• General

Highway to Helles

In the beginning there was the Pilsner big bang. It was the first pale beer. It marked the transition of the international beer world from brown to blond and from ale to lager, and it enjoyed a stellar career from then on. It established itself as the main style on the German market back in the 1980s. “Helles”, on the other hand, remained a regional phenomenon. Historically speaking, this was Munich’s answer to Pilsner, but it got off to a shaky start. In the late 19th century the Munich brewers felt threatened by the Pilsner beers entering their home market from Bohemia and Northern Germany.

Some of them dismissed the pale lager beer as a flash in the pan that wasn’t to be taken seriously. In fact, they wanted to prohibit the brewing of this beer in order to prevent that from aiding the new-fangled imports. The only brewery to take up the challenge was Spaten, and they cleverly chose Hamburg as a test market for their new creation. The official launch of Spaten’s “Helles Lager Bier” took place in Munich on June 20, 1895.

In Germany as a whole, the Munich brewers’ answer to the Pilsner trend found its place in the specialty segment. Helles was brewed hardly anywhere outside Bavaria. Until today, that is – because recently this blond bit player has been moving into the limelight. It would appear that German brewers are on the Highway to Helles – from Flensburg in the north via Sauerland to the Black Forest in the south. Even dyed-in-the-wool North-German Pilsner brewers are trying their hand at the Bavarian specialty. Wheat beer brewers, too, have lost their aversion to bottom fermentation. And craft brewers, of all people, are surfing the perfect Helles wave.

Although it’s now on everyone’s lips, so to speak, this discreetly malty, subtly hoppy, and slightly bitter beer doesn’t leave much room for experiments. To achieve its traditional hop flavor, it’s advisable to go for the well-known German, Czech, Slovenian, and French varieties. Here, a combination of two to three varieties, such as Tettnang, Hersbruck Spaet, and Perle, produces the desired well-balanced hop aroma. Brewers wishing to make their Helles stand out can draw on new hop varieties such as Callista, Ariana, und Mandarina Bavaria from Germany, Kazbek from the Czech Republic, Citra, Mosaic, and Sabro from the USA, or even Galaxy and Enigma from Australia. 

For a subtly fruity aroma appropriate to this style we would recommend adding the hops in the whirlpool, preferably at slightly lower temperatures and for not too long. A dry hop charge can also be added carefully during maturation. At this stage the yeast is barely active any longer, which largely rules out any biotransformation of the aroma compounds. Traditional bottom-fermenting yeasts are known not to produce much in the way of fruity fermentation by-products, so all the fruitiness comes from the hops, while aroma and intensity are easy to control.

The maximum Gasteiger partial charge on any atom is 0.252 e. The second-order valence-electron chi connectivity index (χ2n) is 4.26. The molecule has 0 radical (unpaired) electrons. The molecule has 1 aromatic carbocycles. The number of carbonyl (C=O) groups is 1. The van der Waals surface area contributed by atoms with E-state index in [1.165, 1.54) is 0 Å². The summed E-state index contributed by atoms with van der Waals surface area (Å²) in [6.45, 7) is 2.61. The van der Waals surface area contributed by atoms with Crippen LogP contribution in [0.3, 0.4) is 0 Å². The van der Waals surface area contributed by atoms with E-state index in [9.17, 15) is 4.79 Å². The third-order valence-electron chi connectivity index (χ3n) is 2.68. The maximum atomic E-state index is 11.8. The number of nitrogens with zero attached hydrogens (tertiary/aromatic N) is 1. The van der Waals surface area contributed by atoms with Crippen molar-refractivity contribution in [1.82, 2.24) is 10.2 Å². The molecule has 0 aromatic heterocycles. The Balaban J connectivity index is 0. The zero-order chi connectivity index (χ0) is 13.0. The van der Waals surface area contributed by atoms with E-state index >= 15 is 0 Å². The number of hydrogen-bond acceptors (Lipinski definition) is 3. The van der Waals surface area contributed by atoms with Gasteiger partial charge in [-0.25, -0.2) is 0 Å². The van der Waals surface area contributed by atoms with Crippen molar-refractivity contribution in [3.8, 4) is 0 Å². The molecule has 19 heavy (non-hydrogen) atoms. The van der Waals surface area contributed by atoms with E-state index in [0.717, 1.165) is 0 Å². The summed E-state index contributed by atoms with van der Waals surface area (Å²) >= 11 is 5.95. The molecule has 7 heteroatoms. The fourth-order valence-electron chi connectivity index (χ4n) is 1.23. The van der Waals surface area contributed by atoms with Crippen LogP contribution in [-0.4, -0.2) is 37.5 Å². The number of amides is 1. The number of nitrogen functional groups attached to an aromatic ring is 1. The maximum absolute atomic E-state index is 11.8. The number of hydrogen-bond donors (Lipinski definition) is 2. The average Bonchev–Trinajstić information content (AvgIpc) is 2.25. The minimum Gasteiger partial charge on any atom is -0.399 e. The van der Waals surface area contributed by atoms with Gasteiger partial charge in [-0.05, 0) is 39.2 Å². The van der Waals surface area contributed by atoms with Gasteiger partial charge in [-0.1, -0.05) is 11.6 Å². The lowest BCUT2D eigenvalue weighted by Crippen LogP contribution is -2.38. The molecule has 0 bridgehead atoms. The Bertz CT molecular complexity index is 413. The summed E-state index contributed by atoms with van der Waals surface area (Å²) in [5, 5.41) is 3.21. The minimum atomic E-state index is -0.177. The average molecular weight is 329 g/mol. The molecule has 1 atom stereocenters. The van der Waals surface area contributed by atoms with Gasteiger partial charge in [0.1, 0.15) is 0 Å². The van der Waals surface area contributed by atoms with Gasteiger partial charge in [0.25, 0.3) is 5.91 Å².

A more harmonious and balanced hop aroma in the Helles can be achieved by combining hop varieties that complement each other. Mosaic and Citra, for example, go well with Hallertau Tradition and Mittelfrueh. Together they impart a well-balanced, complex aroma in which the fruitiness and the woody, spicy, and herbal notes typical of this style balance each other. Tettnang, Perle, and Celeia also make good sparring partners for fruity hop varieties. 

For a subtly fruity note, hopping rates of 1 to 3 ml of hop oil/hl are a good benchmark, with a split of 1.5 ml in the whirlpool and 0.5 ml during maturation. With an oil content of 1 ml/100 g and a target of 2 ml oil/hl, this is equivalent to a quantity of 150 g of hops in the whirlpool and 50 g during maturation. A combination of Mosaic and Tradition or Callista and Tradition for one hectoliter could be as follows: Add 50 g Mosaic or Callista and 100 g Tradition in the whirlpool and another 25 g Mosaic or Callista and 50 g Tradition during maturation. 

BarthHaas offers a whole range of varieties with highly enriched hop oil content in their Lupomax product line. Brewers who find a variety here that suits their Helles will be able not only to reduce the volume of solids introduced into the beer, but also to discover totally new aroma nuances in the respective hop variety. It is also worth looking for alternatives among the bottom-fermenting yeasts. Here, too, there are some that naturally add fruity or floral notes and underpin the hop aromas. And that’s all you need to know for the “Highway to Helles” – it could well be an interesting and exciting ride.
 

An article by

Head of BarthHaas Campus

Dr. Christina Schönberger

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